Category Archives: Egyptology

Explore the Pyramids on Google Maps

Google Maps now offers street views of the monuments of Egypt, including panoramas and street view access of the Pyramids.

This an addition to Google’s “Treks,” which includes streetview access of the world’s natural and man-made wonders, including Mt. Everest, the Grand Canyon,  the Eiffel Tower, and more.

 

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Smarthistory: Khan Academy for Social Studies

Great Mosque at Damascus by G. Lewis, courtesy of Smarthistory & Flickr

Great Mosque at Damascus by G. Lewis, courtesy of Smarthistory & Flickr

Khan Academy is popular in math for its brief lectures and interactive modules. However, you can also use it in the Social Studies. Check out Smarthistory, a free multimedia platform for student and teacher of history, archaeology, museum curation, and art history.

It includes an interactive timeline, in-depth yet easy to understand articles, vibrant images, and videos about topics throughout history and around the globe. Check out “Teach with Smarthistory” for ideas on how to incorporate it into your classroom. If you are a historian, archaeologist, museum curator, or otherwise involved in the social science consider contributing an article or multimedia content. Additionally, Smarthistory contributes videos to Google Art Project.

Top 10 Archaeological Discoveries of 2012

Screen Shot 2012-12-13 at 12.24.08 PMToday, Archaeology Magazine has rolled out its “Top 10 Discoveries of 2012.” The list includes (in no particular order):

Maya Sun God Mask

Neanderthal Medicine Chest

First Use of Poison

Aztec Ritual Burial

Caesar’s Gallic Outpost

Europe’s Oldest Engraving

The First Pots

Scottish “Frankenstein” Mummy

2,000 Year Old Stashed Treasure

Oldest Egyptian Funerary Boat

 

Explore the Pyramids in 3D Online

Giza 3DA new website, Giza 3D, has launched on which you can explore the Giza Pyramids online in 3D. The project was launched by engineering firm Dassault Systèmes under direction of Harvard University and the Boston Museum of Fine Arts.

What makes the website and project unique is that it is not simply a 3D rendition of the pyramids, but rather incorporates up to date archaeological and historical data into its mapping as well as allows users to explore art work, writings, and architecture in high resolution detail. Users can explore finds (that are now in museums) in their original positioning and have interactive access to research.

To learn more about this project, visit the Giza 3D website and read the in depth article at Discovery News.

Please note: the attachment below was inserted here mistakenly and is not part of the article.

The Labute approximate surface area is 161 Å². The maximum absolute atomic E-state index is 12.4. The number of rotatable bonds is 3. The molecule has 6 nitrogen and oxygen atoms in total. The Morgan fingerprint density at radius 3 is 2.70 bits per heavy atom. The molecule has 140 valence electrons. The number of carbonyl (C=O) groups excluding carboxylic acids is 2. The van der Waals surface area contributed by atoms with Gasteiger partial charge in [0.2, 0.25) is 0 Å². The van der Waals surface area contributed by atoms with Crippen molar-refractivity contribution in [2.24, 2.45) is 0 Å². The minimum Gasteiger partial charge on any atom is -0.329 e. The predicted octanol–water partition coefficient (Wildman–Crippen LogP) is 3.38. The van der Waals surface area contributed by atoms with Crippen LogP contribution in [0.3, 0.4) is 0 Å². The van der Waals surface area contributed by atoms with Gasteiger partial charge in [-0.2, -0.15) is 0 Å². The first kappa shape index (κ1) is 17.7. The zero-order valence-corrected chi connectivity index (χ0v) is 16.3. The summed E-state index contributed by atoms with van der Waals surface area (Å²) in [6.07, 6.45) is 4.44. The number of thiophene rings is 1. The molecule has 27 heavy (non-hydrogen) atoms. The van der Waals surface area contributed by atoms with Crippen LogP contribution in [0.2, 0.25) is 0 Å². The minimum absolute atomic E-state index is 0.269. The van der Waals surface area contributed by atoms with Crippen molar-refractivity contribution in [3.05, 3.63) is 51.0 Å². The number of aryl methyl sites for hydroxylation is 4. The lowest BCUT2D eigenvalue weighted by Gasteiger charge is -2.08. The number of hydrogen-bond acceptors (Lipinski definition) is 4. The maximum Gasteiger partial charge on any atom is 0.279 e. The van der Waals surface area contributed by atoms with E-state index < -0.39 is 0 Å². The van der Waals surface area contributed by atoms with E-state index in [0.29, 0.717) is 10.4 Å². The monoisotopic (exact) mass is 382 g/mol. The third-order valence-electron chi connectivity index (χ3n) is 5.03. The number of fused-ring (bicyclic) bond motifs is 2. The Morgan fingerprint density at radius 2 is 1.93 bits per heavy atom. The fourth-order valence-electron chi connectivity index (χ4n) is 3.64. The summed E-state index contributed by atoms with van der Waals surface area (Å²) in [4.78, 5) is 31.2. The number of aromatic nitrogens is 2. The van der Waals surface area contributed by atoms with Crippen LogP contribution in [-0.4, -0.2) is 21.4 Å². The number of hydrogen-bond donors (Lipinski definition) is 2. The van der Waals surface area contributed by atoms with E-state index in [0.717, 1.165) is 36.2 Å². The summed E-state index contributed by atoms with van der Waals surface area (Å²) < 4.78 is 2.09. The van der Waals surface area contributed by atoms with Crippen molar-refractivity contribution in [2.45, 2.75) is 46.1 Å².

Archaeologists Uncover Statues of the Children of Antony & Cleopatra

One of the most famous love stories of history, that of Antony and Kleopatra, has had a new piece to the puzzle added with the discovery of a new statue that archaeologists believe depict their children: Alexander Helios (the Sun) and Kleopatra Selene II (the Moon). The children, twins, were Kleopatra’s second and third child (having already given birth to Caesarion, the son of Julius Caesar). They would have a third child later, Ptolemy Philadelphus.

Caesarion, a potential and dangerous heir to rival Augustus, was put to death. However, the children of Antony and Kleopatra were actually given to Augustus’s sister, Octavia  (the Roman legal wife of Mark Antony) to raise and educate. Reportedly, she loved them deeply and grieved the loss of her adopted sons. Years later, the sons of Antony would disappear from history, but the daughter, Kleopatra Selene, was married off to King Juba II (a prominent Eastern King) and seemed to serve as co-regent.

To learn more about the discovery, see the article in Discovery News.

Top 10 Archaeological Discoveries of 2011

This month’s Archaeology Magazine highlights the top ten finds of the 2011 Field Season. The list includes:

Accidental Leather Find Sheds new Light on Egyptian Charriots

Researchers recently rediscovered some leather trappings in a drawer at the Egyptian Museum at Cairo. Scholars hope that the remarkably preserved find will help to further our understanding of the machinations of Egyptian War Chariots.

“The trappings should help us to understand more about chariot construction and use, which in turn will be important for our knowledge of ancient Egyptian warfare and elite display,” Susan Harris

To learn more about the discovery, see the article published in Nature.